Have you ever wondered why autistic people avoid eye contact? Should you discipline autistic children for not making eye contact or force them to engage in it? Read on for all the questions you’ve been too afraid to ask autistic people.
- Eye contact is a social construct
- People don't hear with their eyes.
- Autistic vs. non-autistic communication
- Frequently asked questions about autistics avoiding eye contact
- Autistic people will never be non-autistic
Eye contact is a social construct
In Western society, eye contact is commonly associated with attentiveness and integrity. People who don’t make eye contact are thus inferred to be lying.
Neurotypical people often don’t understand that behaviors they do are because of social constructs or who they are — they just do it.
Communication skills in Western society rely on able-bodied, neurotypical communication styles for speaking, eye contact, and “proper” body language. People are ignorant of varying experiences and interpretations.
In other words, you were conditioned from a young age to make eye contact with the adults and other authority figures in your life, because it was prioritized over any other thing you did wrong.
Here’s the most surprising part of eye contact expectations: neurotypical people need eye contact to feel loved, seen, heard and appreciated. Autistic people often don’t need eye contact and instead need the opposite, so they don’t feel unheard, misunderstood or threatened.
Might this be an evolved behavior from neurotypicals, who thus insist on autistic people making eye contact with them and fail to regulate their emotions when autistic people avoid eye contact?
People don’t hear with their eyes.
A common neurodivergent pondering is why eye contact is required in communication. You don’t hear with your eyes. Not everyone comprehends body language quite the same way, or finds it necessary.
You might have been taught in communication or speech class, or by your caregivers, that crossing your arms implies you’re unapproachable or angry. This is just one example of a way that non-verbal communication can be misunderstood.
The caveat to this education is the nuance of the double empathy problem:
- Different perceived life experiences result in you interpreting your social interactions and other people’s behaviors differently.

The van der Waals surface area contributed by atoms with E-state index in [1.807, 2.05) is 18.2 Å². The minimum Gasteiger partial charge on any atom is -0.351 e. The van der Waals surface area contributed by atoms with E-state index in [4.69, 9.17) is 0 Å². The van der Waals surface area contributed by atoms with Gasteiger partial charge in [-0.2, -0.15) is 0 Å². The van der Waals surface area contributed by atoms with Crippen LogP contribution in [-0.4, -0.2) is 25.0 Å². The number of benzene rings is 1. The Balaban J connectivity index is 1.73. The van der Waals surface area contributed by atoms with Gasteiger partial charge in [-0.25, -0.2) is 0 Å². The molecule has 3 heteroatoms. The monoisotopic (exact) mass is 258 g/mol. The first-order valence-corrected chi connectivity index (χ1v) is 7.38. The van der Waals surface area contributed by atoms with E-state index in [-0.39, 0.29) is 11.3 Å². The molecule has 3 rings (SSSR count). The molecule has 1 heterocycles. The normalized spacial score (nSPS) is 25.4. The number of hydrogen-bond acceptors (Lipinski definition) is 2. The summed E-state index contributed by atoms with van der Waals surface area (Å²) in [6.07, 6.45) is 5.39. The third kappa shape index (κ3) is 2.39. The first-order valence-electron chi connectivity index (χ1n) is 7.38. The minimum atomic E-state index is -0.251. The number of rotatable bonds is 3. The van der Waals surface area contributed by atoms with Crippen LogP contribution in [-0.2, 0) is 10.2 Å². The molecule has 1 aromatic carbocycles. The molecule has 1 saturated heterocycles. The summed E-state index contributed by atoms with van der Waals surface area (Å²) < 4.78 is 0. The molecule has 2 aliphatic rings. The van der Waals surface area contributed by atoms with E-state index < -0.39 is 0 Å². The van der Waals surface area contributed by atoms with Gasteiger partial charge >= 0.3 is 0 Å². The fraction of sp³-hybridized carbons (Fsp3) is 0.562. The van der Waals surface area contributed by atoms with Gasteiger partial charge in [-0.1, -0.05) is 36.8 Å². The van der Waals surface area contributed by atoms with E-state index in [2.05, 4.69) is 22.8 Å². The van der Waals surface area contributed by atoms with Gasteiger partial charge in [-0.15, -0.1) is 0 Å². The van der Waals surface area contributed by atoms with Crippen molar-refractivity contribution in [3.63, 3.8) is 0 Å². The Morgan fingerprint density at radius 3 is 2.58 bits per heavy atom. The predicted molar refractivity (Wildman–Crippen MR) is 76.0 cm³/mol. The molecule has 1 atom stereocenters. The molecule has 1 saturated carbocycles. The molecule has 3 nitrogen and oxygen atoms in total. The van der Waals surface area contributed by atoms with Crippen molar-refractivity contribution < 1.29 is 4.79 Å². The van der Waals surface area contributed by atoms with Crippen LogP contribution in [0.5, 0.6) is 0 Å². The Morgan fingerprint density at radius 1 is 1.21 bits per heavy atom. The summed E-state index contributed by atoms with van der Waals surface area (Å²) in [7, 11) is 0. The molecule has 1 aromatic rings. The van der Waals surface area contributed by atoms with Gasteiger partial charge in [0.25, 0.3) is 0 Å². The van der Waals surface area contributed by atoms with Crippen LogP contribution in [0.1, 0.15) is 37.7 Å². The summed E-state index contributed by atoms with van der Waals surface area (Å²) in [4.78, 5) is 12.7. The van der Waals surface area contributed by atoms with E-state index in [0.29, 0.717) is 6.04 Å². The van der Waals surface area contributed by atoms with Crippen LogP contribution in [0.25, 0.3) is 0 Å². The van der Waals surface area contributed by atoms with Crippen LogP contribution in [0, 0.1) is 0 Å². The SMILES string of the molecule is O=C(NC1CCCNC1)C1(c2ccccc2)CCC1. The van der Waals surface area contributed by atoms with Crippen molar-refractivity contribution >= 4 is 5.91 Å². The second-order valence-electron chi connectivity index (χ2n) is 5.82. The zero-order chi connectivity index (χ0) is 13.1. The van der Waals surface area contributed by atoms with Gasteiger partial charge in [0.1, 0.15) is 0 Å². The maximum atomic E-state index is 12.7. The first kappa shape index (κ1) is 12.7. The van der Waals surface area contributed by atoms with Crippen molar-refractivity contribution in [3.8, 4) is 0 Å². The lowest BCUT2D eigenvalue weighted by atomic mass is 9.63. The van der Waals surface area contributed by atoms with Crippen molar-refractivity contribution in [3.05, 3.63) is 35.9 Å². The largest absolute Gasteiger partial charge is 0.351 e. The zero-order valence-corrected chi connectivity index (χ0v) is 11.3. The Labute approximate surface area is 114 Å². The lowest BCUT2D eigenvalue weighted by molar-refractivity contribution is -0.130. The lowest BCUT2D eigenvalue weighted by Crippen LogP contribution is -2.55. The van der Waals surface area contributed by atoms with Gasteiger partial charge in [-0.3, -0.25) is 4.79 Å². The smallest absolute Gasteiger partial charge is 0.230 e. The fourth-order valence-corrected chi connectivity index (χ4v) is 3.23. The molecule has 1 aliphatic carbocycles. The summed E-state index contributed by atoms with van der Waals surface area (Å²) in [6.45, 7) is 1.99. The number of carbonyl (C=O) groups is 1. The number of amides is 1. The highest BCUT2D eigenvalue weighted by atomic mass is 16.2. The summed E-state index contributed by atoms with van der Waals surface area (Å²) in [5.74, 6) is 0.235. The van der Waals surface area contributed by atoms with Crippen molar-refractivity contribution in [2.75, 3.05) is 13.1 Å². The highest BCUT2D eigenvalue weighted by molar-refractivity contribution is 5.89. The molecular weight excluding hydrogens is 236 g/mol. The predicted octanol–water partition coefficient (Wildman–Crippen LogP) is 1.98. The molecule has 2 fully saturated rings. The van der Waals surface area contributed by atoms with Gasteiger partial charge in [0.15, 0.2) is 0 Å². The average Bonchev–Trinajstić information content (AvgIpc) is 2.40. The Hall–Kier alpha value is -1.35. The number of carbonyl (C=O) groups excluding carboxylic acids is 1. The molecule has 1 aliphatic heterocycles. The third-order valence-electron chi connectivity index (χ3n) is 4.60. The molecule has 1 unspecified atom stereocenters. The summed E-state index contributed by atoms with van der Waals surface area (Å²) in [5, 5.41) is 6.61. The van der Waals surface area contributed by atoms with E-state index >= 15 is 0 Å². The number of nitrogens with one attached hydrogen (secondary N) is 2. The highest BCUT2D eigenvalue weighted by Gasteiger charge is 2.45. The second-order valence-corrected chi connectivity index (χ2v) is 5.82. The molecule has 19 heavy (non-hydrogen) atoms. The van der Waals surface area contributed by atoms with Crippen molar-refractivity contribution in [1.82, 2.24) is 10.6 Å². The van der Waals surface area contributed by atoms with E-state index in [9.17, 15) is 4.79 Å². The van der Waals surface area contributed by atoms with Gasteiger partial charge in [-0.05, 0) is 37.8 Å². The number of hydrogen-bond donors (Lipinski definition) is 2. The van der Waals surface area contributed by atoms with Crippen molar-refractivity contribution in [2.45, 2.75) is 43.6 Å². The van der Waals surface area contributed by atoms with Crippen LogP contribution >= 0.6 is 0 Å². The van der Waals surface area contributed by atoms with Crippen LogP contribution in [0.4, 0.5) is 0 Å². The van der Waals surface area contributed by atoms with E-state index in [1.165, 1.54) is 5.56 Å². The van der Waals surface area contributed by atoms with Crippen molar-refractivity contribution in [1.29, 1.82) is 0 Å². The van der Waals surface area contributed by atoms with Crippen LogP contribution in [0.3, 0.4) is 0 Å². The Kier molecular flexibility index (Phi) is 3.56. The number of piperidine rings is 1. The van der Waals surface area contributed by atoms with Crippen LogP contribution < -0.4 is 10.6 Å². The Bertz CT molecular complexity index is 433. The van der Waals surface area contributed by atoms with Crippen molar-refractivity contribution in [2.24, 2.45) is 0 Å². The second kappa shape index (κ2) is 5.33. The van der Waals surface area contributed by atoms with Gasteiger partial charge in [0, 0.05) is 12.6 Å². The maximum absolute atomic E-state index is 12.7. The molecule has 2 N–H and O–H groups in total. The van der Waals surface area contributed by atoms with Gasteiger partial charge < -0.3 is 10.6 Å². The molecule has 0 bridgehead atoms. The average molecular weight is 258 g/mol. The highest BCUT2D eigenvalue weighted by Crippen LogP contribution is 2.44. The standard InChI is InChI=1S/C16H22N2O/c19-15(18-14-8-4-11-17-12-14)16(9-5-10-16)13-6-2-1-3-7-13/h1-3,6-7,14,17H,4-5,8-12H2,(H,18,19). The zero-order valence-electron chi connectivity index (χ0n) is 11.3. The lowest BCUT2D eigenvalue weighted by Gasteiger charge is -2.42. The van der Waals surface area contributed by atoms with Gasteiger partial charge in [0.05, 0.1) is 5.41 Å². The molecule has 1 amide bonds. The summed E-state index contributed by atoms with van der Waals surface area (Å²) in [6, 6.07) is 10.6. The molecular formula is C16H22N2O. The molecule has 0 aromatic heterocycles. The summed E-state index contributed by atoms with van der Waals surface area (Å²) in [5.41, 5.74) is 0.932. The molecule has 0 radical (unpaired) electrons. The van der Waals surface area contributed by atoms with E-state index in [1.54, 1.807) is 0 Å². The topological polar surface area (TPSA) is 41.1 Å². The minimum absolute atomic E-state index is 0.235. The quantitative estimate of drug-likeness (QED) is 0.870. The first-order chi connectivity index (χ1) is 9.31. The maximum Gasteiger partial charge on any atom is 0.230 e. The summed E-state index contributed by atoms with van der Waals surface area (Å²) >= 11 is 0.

- Neurodivergent people may struggle to comprehend body language or understand what to do with it.
- People with Cluster B personality disorders, or forms of psychopathy, often struggle to empathize with others and interpret things outside their perception of reality.
Autistic people aren’t listening to you if they’re making eye contact. I’m not speaking for all autistic people, but this is the general consensus throughout the autistic community. You can’t have our eyes and our ears at the same time.
Autistic vs. non-autistic communication
To completely understand why autistic people don’t rely on eye contact, you need to understand how we communicate.
Non-autistic, also known as allistic, people often speak between the lines of what they want to say. They rely on their tone of voice and body language to transfer the meaning to the next person.
Autistic people tend to communicate literally, heavily relying on the words they say. Although they might struggle to find the right words, especially if they’re non-speaking autistics speaking anyway, but their tone of voice and body language will fluctuate based on self-regulation and language processing.
- Allistic people fill in context based on their interpretation of the other person’s behavior.
- Autistic people rely on existing context of the words said, using their perceived life experiences as backup.
Autistic individuals might be able to learn how to communicate with non-autistic people, especially if they’re able to mask, but it will never be on par with neurotypical communication.
On the other hand, neurotypical people can unlearn neurotypical standards of communication if they actively work towards identifying ableism both outside and within themselves.